Man, I buy from Amazon all the time. Bought a lawnmower, some vit D3 capsules and an iron, as well as many, many books recently. I’m reading Eleanor Catton’s The Luminaries which cost me a quarter of its recommended retail price. In this age economic volatility, Amazon is simply providing value to the consumer. That must not be undermined.

    Look, creative people just want to create. The days of authors, rock gods and moviemakers making millions is over, not unless they give what the audience expects rather than curveballs. Yet curveballs will always exist, it’s just that we as consumers have to work to discover them. But to make money by creating original and daring new ideas is difficult to monetize.

    There is a cultural fear of change right now, The aim is to stick to familiar content and brands but go bigger. This approach will inevitable lead to a messy bursting point.

    When I was a kid in the ’90s the music industry invested in forty or so averagely popular bands of varied types. Now they just focus on ten mega-successful pop stars aimed at one massive consumer block. Says it all, really.

    • TheBigBangOf20thCenturyPopCulture says:

      Wow, you were a kid way back in the 90s, the beginning of modern poison movies, TV and music. All that means is that you’ve been conditioned by toxic entertainment your entire life. Ok, we get it, you’re the official spokesperson for pop generation suck, the millennial hipster defender foil to Mr. Bart’s every column. But dystopian showbiz is not change. It’s Orwell literary prophesy come true via dreck media.
      … ..

      • TheBigBangOf20thCenturyPopCulture says:

        Don’t be an apologist for toxic change. You missed the point of the article. Digital media has downsized the value of content and monopolized the playing field against authors.

      • LOL says:

        Be fair, BigBang. I was a teenager from 1991 to 1998. I’m sort of old now. Studios probably will put us in the same consumer bracket. I am a grownup.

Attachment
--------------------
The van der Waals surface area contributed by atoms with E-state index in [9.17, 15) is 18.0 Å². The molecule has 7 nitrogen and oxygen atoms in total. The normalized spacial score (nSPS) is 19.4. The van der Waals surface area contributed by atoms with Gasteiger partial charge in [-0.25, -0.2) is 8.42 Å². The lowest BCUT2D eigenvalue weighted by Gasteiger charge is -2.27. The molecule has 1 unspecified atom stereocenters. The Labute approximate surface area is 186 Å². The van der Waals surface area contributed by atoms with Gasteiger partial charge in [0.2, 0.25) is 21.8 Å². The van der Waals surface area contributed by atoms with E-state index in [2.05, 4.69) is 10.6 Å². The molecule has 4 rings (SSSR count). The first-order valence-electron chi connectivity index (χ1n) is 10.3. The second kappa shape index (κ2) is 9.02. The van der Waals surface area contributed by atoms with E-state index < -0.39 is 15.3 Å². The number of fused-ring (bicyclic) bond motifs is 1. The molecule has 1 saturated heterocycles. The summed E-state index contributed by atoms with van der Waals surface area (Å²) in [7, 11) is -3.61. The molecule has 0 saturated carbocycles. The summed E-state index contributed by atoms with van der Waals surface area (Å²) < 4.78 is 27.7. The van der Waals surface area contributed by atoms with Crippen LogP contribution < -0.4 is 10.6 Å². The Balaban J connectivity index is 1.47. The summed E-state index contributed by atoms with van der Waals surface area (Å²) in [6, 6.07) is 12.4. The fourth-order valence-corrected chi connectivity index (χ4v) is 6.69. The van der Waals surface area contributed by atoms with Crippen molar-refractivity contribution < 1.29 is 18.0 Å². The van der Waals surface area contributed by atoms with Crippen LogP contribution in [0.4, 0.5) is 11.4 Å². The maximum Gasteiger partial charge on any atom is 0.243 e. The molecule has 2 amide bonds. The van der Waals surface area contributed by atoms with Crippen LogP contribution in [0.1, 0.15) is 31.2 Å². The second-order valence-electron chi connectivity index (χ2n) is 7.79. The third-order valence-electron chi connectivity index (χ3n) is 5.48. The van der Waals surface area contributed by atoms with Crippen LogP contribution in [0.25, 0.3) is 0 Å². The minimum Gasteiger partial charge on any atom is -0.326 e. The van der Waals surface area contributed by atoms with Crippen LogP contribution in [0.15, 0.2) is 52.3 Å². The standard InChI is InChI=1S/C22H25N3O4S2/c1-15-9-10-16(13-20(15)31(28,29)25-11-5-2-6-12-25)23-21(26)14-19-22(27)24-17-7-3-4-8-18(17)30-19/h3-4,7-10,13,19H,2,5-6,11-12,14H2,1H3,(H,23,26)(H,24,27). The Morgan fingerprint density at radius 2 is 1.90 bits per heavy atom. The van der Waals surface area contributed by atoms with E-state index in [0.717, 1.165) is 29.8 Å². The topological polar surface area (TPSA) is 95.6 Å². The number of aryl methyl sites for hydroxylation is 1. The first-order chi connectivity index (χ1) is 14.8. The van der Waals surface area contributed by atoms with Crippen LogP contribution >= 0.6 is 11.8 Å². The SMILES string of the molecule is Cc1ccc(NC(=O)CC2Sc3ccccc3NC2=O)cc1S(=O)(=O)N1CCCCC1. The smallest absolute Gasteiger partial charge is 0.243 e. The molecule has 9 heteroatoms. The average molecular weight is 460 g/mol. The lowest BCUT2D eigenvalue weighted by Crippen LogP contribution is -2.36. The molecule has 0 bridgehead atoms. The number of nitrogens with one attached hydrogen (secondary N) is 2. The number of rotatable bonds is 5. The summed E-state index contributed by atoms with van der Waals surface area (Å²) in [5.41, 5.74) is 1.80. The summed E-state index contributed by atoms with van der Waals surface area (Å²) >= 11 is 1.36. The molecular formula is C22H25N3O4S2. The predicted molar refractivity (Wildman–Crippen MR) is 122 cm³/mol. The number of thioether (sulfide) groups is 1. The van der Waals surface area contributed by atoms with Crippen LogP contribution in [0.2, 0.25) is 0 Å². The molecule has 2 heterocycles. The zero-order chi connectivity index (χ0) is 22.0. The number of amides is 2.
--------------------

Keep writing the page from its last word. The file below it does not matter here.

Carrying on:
2. Directionless idea salad. At what point in the story does it support the title?

  3. TheBigBangOf20thCenturyPopCulture says:

    Given the rep of the author and the sick state of showbiz, it’s sad what little constructive feedback this column gets has to be filtered by mods. Reminds me of what’s left of the old Yahoo message board.

    • nan ryan says:

      mr. bart has hit the nail on the head.

      when i started out novelizing in th elate70’s (before being represented by great agents aaron priest, perry knowlton, bob barnett, william morris) my dear husband kept a yellow page ledger making date, time, publisher, and submission result.

      publisher after publisher, ACE, PAPER JACKS, WORLD WIDE, HARLEQUIN, GOLD MEDAL< yes, 50 plus chances.

      proud say sold two books to publishers who had turned them down more than once.

      tough today.

      then, if you could find a bored editor who wasn't constipated, unlucky in love, insomniac, they just might dig your M out of the slush and give you a reading.

      it was fun, sport.

      todays new writer may get traction if her sister's son knows how to use the

      social media and multiply the interests in the M.

      ah wilderness…

  4. Lynne Sands says:

    Oh, sir, how right you are! Welcome to the dreary, copycat, same-as-everybody-else, risk-averse world of modern media.

    I never buy from Amazon, on principle. I like saving money as much as the next pensioner, but selling your soul is not an option. I’m old enough to pine for the return of healthy independent bookstores and niche publishers, but I fear those days are gone forever. How sad for all of us.

    By the way, how about mentioning the gutsy author who began the protest that King, et al, signed onto later. That would be Douglas Preston, co-author of the Pendergast thrillers.